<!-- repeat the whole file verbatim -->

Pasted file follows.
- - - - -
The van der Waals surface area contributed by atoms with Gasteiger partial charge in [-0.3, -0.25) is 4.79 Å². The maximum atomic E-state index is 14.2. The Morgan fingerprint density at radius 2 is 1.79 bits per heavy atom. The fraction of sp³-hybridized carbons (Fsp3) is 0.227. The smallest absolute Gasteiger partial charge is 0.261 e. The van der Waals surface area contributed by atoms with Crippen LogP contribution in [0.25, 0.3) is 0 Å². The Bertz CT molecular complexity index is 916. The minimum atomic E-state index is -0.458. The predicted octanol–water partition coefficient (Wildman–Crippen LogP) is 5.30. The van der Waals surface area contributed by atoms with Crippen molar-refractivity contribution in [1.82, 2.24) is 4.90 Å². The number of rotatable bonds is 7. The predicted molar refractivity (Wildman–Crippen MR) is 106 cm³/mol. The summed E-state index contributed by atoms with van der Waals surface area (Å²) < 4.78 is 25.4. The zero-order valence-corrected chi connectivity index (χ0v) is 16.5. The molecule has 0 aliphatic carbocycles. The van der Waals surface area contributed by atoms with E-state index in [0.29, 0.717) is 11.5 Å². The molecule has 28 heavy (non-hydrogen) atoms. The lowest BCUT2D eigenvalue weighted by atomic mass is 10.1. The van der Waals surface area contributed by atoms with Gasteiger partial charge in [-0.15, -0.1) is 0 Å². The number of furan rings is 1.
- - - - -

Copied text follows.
The van der Waals surface area contributed by atoms with Gasteiger partial charge in [-0.3, -0.25) is 4.79 Å². The maximum atomic E-state index is 14.2. The Morgan fingerprint density at radius 2 is 1.79 bits per heavy atom. The fraction of sp³-hybridized carbons (Fsp3) is 0.227. The smallest absolute Gasteiger partial charge is 0.261 e. The van der Waals surface area contributed by atoms with Crippen LogP contribution in [0.25, 0.3) is 0 Å². The Bertz CT molecular complexity index is 916. The minimum atomic E-state index is -0.458. The predicted octanol–water partition coefficient (Wildman–Crippen LogP) is 5.30. The van der Waals surface area contributed by atoms with Crippen molar-refractivity contribution in [1.82, 2.24) is 4.90 Å². The number of rotatable bonds is 7. The predicted molar refractivity (Wildman–Crippen MR) is 106 cm³/mol. The summed E-state index contributed by atoms with van der Waals surface area (Å²) < 4.78 is 25.4. The zero-order valence-corrected chi connectivity index (χ0v) is 16.5. The molecule has 0 aliphatic carbocycles. The van der Waals surface area contributed by atoms with E-state index in [0.29, 0.717) is 11.5 Å². The molecule has 28 heavy (non-hydrogen) atoms. The lowest BCUT2D eigenvalue weighted by atomic mass is 10.1. The van der Waals surface area contributed by atoms with Gasteiger partial charge in [-0.15, -0.1) is 0 Å². The number of furan rings is 1.